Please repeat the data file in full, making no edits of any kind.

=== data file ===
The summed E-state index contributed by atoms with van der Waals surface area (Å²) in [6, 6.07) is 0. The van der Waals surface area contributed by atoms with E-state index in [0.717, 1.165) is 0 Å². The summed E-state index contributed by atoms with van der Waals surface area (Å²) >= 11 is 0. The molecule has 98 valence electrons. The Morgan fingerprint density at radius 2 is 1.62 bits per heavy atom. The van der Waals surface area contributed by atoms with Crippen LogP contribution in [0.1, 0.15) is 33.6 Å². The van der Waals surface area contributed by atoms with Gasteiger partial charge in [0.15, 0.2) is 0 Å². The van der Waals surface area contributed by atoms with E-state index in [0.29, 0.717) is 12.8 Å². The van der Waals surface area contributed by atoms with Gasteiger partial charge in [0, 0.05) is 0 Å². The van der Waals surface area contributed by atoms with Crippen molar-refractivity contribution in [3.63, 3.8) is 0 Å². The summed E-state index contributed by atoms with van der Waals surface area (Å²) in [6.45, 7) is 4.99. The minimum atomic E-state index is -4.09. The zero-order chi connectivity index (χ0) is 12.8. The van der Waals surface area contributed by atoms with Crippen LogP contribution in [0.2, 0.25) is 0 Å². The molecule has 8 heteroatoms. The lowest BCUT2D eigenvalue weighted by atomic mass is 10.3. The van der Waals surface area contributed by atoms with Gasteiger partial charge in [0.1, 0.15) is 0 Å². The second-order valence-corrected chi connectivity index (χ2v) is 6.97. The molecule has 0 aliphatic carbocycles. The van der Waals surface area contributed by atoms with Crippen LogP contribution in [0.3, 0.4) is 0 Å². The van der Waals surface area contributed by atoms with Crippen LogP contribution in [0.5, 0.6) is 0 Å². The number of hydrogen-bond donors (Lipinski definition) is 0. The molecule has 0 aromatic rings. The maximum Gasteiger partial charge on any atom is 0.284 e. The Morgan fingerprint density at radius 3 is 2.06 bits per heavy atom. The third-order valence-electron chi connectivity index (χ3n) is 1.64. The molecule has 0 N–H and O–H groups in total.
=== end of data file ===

The summed E-state index contributed by atoms with van der Waals surface area (Å²) in [6, 6.07) is 0. The van der Waals surface area contributed by atoms with E-state index in [0.717, 1.165) is 0 Å². The summed E-state index contributed by atoms with van der Waals surface area (Å²) >= 11 is 0. The molecule has 98 valence electrons. The Morgan fingerprint density at radius 2 is 1.62 bits per heavy atom. The van der Waals surface area contributed by atoms with Crippen LogP contribution in [0.1, 0.15) is 33.6 Å². The van der Waals surface area contributed by atoms with Gasteiger partial charge in [0.15, 0.2) is 0 Å². The van der Waals surface area contributed by atoms with E-state index in [0.29, 0.717) is 12.8 Å². The van der Waals surface area contributed by atoms with Gasteiger partial charge in [0, 0.05) is 0 Å². The van der Waals surface area contributed by atoms with Crippen molar-refractivity contribution in [3.63, 3.8) is 0 Å². The summed E-state index contributed by atoms with van der Waals surface area (Å²) in [6.45, 7) is 4.99. The minimum atomic E-state index is -4.09. The zero-order chi connectivity index (χ0) is 12.8. The van der Waals surface area contributed by atoms with Crippen LogP contribution in [0.2, 0.25) is 0 Å². The molecule has 8 heteroatoms. The lowest BCUT2D eigenvalue weighted by atomic mass is 10.3. The van der Waals surface area contributed by atoms with Gasteiger partial charge in [0.1, 0.15) is 0 Å². The second-order valence-corrected chi connectivity index (χ2v) is 6.97. The molecule has 0 aliphatic carbocycles. The van der Waals surface area contributed by atoms with Crippen LogP contribution in [0.3, 0.4) is 0 Å². The van der Waals surface area contributed by atoms with Crippen LogP contribution in [0.5, 0.6) is 0 Å². The number of hydrogen-bond donors (Lipinski definition) is 0. The molecule has 0 aromatic rings. The maximum Gasteiger partial charge on any atom is 0.284 e. The Morgan fingerprint density at radius 3 is 2.06 bits per heavy atom. The third-order valence-electron chi connectivity index (χ3n) is 1.64. The molecule has 0 N–H and O–H groups in total.